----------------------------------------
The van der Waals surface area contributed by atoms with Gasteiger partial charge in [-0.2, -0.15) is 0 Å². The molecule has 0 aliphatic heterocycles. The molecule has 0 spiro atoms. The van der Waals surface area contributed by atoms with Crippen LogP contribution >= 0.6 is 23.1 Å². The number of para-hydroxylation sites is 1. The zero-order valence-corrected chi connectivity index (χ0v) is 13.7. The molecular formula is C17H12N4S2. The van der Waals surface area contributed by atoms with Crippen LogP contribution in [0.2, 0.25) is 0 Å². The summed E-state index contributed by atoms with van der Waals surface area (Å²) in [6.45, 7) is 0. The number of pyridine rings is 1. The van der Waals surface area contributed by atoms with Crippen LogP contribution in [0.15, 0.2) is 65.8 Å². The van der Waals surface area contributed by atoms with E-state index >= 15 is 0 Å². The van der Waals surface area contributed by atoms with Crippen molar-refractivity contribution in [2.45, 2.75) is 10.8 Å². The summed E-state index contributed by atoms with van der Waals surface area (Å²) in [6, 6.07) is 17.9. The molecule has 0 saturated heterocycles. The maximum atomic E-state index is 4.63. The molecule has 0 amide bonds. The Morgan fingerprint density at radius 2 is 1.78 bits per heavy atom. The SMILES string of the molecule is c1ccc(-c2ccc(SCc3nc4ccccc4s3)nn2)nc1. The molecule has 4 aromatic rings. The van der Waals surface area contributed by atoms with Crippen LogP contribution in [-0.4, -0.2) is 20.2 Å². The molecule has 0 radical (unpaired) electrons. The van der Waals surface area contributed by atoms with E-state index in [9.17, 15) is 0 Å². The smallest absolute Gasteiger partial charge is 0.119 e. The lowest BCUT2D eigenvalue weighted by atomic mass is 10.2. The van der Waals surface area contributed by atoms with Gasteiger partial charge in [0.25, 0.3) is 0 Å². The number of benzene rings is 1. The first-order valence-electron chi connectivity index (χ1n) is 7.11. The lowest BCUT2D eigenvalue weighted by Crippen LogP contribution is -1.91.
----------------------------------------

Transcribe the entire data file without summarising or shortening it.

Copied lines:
The van der Waals surface area contributed by atoms with Gasteiger partial charge in [-0.2, -0.15) is 0 Å². The molecule has 0 aliphatic heterocycles. The molecule has 0 spiro atoms. The van der Waals surface area contributed by atoms with Crippen LogP contribution >= 0.6 is 23.1 Å². The number of para-hydroxylation sites is 1. The zero-order valence-corrected chi connectivity index (χ0v) is 13.7. The molecular formula is C17H12N4S2. The van der Waals surface area contributed by atoms with Crippen LogP contribution in [0.2, 0.25) is 0 Å². The summed E-state index contributed by atoms with van der Waals surface area (Å²) in [6.45, 7) is 0. The number of pyridine rings is 1. The van der Waals surface area contributed by atoms with Crippen LogP contribution in [0.15, 0.2) is 65.8 Å². The van der Waals surface area contributed by atoms with E-state index >= 15 is 0 Å². The van der Waals surface area contributed by atoms with Crippen molar-refractivity contribution in [2.45, 2.75) is 10.8 Å². The summed E-state index contributed by atoms with van der Waals surface area (Å²) in [6, 6.07) is 17.9. The molecule has 0 saturated heterocycles. The maximum atomic E-state index is 4.63. The molecule has 0 amide bonds. The Morgan fingerprint density at radius 2 is 1.78 bits per heavy atom. The SMILES string of the molecule is c1ccc(-c2ccc(SCc3nc4ccccc4s3)nn2)nc1. The molecule has 4 aromatic rings. The van der Waals surface area contributed by atoms with Crippen LogP contribution in [-0.4, -0.2) is 20.2 Å². The molecule has 0 radical (unpaired) electrons. The van der Waals surface area contributed by atoms with E-state index in [9.17, 15) is 0 Å². The smallest absolute Gasteiger partial charge is 0.119 e. The lowest BCUT2D eigenvalue weighted by atomic mass is 10.2. The van der Waals surface area contributed by atoms with Gasteiger partial charge in [0.25, 0.3) is 0 Å². The number of benzene rings is 1. The first-order valence-electron chi connectivity index (χ1n) is 7.11. The lowest BCUT2D eigenvalue weighted by Crippen LogP contribution is -1.91.